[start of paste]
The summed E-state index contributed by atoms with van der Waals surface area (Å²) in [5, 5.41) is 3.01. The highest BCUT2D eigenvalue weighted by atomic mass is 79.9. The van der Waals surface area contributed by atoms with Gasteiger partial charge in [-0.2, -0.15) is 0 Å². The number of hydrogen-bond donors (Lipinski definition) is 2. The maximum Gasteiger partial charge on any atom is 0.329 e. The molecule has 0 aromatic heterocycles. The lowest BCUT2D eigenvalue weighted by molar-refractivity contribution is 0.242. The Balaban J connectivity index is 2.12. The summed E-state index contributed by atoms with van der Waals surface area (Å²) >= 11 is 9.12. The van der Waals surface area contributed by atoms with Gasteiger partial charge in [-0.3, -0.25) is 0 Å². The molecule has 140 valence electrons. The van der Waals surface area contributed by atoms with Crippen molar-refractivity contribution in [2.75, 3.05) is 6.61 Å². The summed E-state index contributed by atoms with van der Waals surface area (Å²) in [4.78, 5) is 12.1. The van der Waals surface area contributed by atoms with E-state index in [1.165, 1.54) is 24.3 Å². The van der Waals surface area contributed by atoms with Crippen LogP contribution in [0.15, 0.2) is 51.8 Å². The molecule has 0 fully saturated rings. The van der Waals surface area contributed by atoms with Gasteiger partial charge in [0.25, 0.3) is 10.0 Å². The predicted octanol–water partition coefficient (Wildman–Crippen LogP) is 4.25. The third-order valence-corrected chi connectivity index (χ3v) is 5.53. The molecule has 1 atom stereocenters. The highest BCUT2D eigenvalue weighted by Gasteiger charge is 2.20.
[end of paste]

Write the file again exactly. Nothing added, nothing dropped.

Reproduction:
The summed E-state index contributed by atoms with van der Waals surface area (Å²) in [5, 5.41) is 3.01. The highest BCUT2D eigenvalue weighted by atomic mass is 79.9. The van der Waals surface area contributed by atoms with Gasteiger partial charge in [-0.2, -0.15) is 0 Å². The number of hydrogen-bond donors (Lipinski definition) is 2. The maximum Gasteiger partial charge on any atom is 0.329 e. The molecule has 0 aromatic heterocycles. The lowest BCUT2D eigenvalue weighted by molar-refractivity contribution is 0.242. The Balaban J connectivity index is 2.12. The summed E-state index contributed by atoms with van der Waals surface area (Å²) >= 11 is 9.12. The van der Waals surface area contributed by atoms with Gasteiger partial charge in [-0.3, -0.25) is 0 Å². The molecule has 140 valence electrons. The van der Waals surface area contributed by atoms with Crippen molar-refractivity contribution in [2.75, 3.05) is 6.61 Å². The summed E-state index contributed by atoms with van der Waals surface area (Å²) in [4.78, 5) is 12.1. The van der Waals surface area contributed by atoms with E-state index in [1.165, 1.54) is 24.3 Å². The van der Waals surface area contributed by atoms with Crippen LogP contribution in [0.15, 0.2) is 51.8 Å². The molecule has 0 fully saturated rings. The van der Waals surface area contributed by atoms with Gasteiger partial charge in [0.25, 0.3) is 10.0 Å². The predicted octanol–water partition coefficient (Wildman–Crippen LogP) is 4.25. The third-order valence-corrected chi connectivity index (χ3v) is 5.53. The molecule has 1 atom stereocenters. The highest BCUT2D eigenvalue weighted by Gasteiger charge is 2.20.